Masters Champion spends time with Fort Gordon Soldiers
Professional golfer and 1982 Masters Champion Craig Stadler chips at a golf ball during a demonstration at the Gordon Lakes Golf Club April 2 at the Fort Gordon Golf Club.

FORT GORDON, Ga - (April 2, 2012) The first day of the 2012 Masters Golf Tournament kicked off with a day of practice for players at the Augusta National Golf Tournament. Professional golfer and 1982 Masters Champion Craig Stadler, spent most of the day April 2 in a sand bunker not at the Augusta National Golf Course in Augusta. Instead he spent it at Hole 9 on Pine at the Gordon Lakes Golf Club, which happens to be rated fourth in the best golf courses in the Army and is open to the public.

Stadler, known as the Walrus, because of his bushy mustache and somewhat rotund build, hosted the free Masters Monday Clinic at the post. During the early part of the morning he posed for photos and signed autographs for Wounded Warriors, Purple Heart recipients and other servicemembers.

Bill Fumai, the Gordon Lakes Golf Club director, said he was the best sand player on tour. Stadler had undergone a total left-hip-replacement surgery in Los Angeles, Calif., in Sept. 15, 2010, which limits his playing on the Champions Tour. Prior to coming to this year's tournament he injured his back. "I made the mistake of lifting too much and I hurt my 0-4 (vertebra)," he said, "but I still plan to play in the Par 3." The Par 3 Contest is part of the Masters, which took place Wednesday, April 4 at the Augusta National Golf Club.)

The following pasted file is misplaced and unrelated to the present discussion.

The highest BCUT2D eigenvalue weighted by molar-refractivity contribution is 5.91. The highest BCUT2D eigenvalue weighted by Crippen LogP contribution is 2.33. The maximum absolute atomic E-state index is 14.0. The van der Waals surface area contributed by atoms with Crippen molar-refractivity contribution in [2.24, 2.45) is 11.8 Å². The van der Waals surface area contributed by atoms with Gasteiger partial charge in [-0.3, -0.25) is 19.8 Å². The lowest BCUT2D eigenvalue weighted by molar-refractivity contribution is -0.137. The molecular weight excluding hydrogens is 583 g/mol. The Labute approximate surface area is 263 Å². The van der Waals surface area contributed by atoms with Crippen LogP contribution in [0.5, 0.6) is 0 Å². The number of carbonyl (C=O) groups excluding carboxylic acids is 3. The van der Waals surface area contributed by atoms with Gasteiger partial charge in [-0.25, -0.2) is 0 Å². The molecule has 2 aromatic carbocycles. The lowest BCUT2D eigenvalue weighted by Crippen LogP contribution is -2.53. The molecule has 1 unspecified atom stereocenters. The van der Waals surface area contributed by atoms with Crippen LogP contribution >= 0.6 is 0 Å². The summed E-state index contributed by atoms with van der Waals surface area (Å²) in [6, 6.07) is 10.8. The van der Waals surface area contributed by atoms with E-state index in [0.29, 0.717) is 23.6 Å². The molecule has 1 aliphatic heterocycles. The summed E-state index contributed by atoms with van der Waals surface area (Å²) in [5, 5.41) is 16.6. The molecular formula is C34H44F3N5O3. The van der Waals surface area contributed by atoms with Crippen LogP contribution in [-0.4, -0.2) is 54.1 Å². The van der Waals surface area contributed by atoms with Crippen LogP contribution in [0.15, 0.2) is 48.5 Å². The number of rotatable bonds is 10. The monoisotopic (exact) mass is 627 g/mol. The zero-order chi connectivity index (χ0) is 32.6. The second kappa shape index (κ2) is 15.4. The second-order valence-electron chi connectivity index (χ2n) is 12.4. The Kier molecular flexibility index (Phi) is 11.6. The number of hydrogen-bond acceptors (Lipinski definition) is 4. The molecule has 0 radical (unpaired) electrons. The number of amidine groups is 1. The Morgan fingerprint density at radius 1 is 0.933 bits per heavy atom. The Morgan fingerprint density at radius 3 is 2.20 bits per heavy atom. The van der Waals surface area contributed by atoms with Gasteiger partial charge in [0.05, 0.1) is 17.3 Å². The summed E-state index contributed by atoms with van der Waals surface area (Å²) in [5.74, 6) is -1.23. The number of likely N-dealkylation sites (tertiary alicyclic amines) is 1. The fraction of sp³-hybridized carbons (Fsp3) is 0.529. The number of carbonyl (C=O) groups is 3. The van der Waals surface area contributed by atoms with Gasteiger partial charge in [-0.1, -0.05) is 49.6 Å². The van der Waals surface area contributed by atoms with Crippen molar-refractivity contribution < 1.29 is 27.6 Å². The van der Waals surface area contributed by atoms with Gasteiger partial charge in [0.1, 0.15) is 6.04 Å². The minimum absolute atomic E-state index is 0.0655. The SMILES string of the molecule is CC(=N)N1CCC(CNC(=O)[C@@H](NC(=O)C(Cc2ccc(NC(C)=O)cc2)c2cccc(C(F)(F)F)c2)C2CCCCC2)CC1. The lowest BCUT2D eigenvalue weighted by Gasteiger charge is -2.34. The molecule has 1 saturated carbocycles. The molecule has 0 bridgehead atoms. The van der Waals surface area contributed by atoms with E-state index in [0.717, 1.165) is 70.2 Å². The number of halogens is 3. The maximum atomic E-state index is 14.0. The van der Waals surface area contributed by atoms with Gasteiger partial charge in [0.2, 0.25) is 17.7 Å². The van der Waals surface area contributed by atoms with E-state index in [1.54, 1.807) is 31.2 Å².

"Golf is an interesting game," he told the group attending the clinic. "You hit the ball and spending the rest of the time trying to find it."

The 13 time winner on the Professional Golf Association tour including the 1982 Masters spent most of the afternoon fielding golf questions and demonstrating how to successfully hit a ball over a sand bunker and how to negotiate your way out of a sand trap.

While in the sand bunker with the temperature reaching 89 degrees [Fahrenheit] Stadler showed his playful side. He jokingly dug his feet deep in the sand at shoulder width apart then looked up and said, "This is how Gary Player would play his way out of a bunker." Gary Player, a South African player, won the PGA Tour Lifetime Achievement award this year.

After the demonstration Stadler expressed his appreciation to the military members for their service. "Being here [at Fort Gordon] is more important than spending the day at practice at this year's Masters," said Stadler. "I wanted to come out and make a difference,"

"It was important to me to make the clinic fun and informative," he added. "I hope they [servicemembers and their Families] had a good time."

Page last updated Thu April 12th, 2012 at 00:00